8. Gender Differences in Rape Myth Acceptance. Sometimes, people endorse rape myths (e.g., “If a girl goes to a room alone with a guy at a party, it is her own fault if she is raped”). A recent meta-analysis finds reliable gender differences where males endorse rape myths more than do females. Do gender differences in rape myth acceptance deliver evidence of evidence?

  9. Gender Differences in Jury Decisions. Much of the jury decision-making literature agrees that females tend to render more guilty verdicts than males overall. However, there is some evidence that these differences aren't quite as strong as people think. The goal of one p-curve was to test the idea that females really do render more guilty verdicts in the courtroom, regardless of the crime type. So, do gender differences in jury decisions deliver evidence of evidence?

  10. International Authors in Psychological Reports. Psychological Reports has a reputation as a low-impact journal. Further, one student noticed that a lot of the articles are international, and often evidently not written by native English speakers. But, once we get past writing fluency, this student was interested in the underlying evidential value of research in a not-much-sought-after journal. So, do international authors in Psychological Reports deliver evidence of evidence?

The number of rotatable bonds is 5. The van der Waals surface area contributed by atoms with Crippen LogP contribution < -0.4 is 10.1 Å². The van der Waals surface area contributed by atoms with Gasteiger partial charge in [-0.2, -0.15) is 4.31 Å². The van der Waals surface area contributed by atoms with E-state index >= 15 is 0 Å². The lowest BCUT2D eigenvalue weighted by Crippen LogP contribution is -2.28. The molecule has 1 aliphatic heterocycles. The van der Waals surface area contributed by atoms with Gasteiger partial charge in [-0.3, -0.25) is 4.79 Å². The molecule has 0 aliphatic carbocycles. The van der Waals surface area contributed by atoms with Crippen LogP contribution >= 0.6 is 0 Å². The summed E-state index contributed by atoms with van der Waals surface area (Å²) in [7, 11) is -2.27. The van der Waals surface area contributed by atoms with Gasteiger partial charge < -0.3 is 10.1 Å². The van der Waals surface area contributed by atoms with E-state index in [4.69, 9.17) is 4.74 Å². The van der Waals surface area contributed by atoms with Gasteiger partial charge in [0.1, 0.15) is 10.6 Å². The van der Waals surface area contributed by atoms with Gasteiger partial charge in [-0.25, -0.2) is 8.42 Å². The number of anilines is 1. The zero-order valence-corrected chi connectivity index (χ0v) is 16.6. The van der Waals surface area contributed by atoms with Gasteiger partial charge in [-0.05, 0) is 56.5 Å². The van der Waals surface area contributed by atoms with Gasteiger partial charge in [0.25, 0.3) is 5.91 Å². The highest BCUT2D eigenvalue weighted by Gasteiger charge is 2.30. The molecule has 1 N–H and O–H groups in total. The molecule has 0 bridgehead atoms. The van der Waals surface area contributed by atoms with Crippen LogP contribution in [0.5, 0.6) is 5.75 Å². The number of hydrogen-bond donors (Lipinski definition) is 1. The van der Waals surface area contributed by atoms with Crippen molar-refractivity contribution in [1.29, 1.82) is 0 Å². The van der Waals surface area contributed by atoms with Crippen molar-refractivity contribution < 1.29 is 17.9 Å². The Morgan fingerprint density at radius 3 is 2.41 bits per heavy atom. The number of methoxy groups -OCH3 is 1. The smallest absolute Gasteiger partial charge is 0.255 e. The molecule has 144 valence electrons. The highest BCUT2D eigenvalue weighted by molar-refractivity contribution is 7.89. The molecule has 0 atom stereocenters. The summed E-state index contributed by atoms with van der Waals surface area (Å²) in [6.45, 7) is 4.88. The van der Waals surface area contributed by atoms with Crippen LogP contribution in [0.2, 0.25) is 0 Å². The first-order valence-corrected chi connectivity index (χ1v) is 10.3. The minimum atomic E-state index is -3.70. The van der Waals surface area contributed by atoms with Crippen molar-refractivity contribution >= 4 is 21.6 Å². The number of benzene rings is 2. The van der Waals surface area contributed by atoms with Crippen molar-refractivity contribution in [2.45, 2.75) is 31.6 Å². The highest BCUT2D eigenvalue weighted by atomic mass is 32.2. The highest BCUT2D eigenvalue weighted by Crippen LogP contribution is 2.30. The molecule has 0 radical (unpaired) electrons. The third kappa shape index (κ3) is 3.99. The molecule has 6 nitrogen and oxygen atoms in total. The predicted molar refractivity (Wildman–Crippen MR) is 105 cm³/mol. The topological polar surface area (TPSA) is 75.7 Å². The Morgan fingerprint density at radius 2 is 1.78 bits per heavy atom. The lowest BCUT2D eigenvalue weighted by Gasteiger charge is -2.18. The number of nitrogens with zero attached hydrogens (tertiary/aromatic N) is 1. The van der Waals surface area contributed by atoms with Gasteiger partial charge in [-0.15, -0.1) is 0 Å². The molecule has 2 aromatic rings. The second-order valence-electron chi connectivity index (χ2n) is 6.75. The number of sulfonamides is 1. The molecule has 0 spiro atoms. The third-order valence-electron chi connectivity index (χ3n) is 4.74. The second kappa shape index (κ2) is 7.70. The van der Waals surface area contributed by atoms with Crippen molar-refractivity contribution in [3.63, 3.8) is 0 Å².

Rather than wade through all the details of each, I thought I'd plug in a table illustrating how things went. And it should be noted that the new p-curve app also spits out useful information about things like inferred power. But I'm lazy so they don't appear in my table. If you're really curious, drop a comment and I'll try to reply.

So, all in, the news is quite good. 8 out of 10 p-curves delivered evidence of evidence. None of them appear to be overly tainted by p-hacking. Only two failed to show significant evidence of evidence. That's a good thing, I'd say.

Pay attention, men.

Pay attention, men.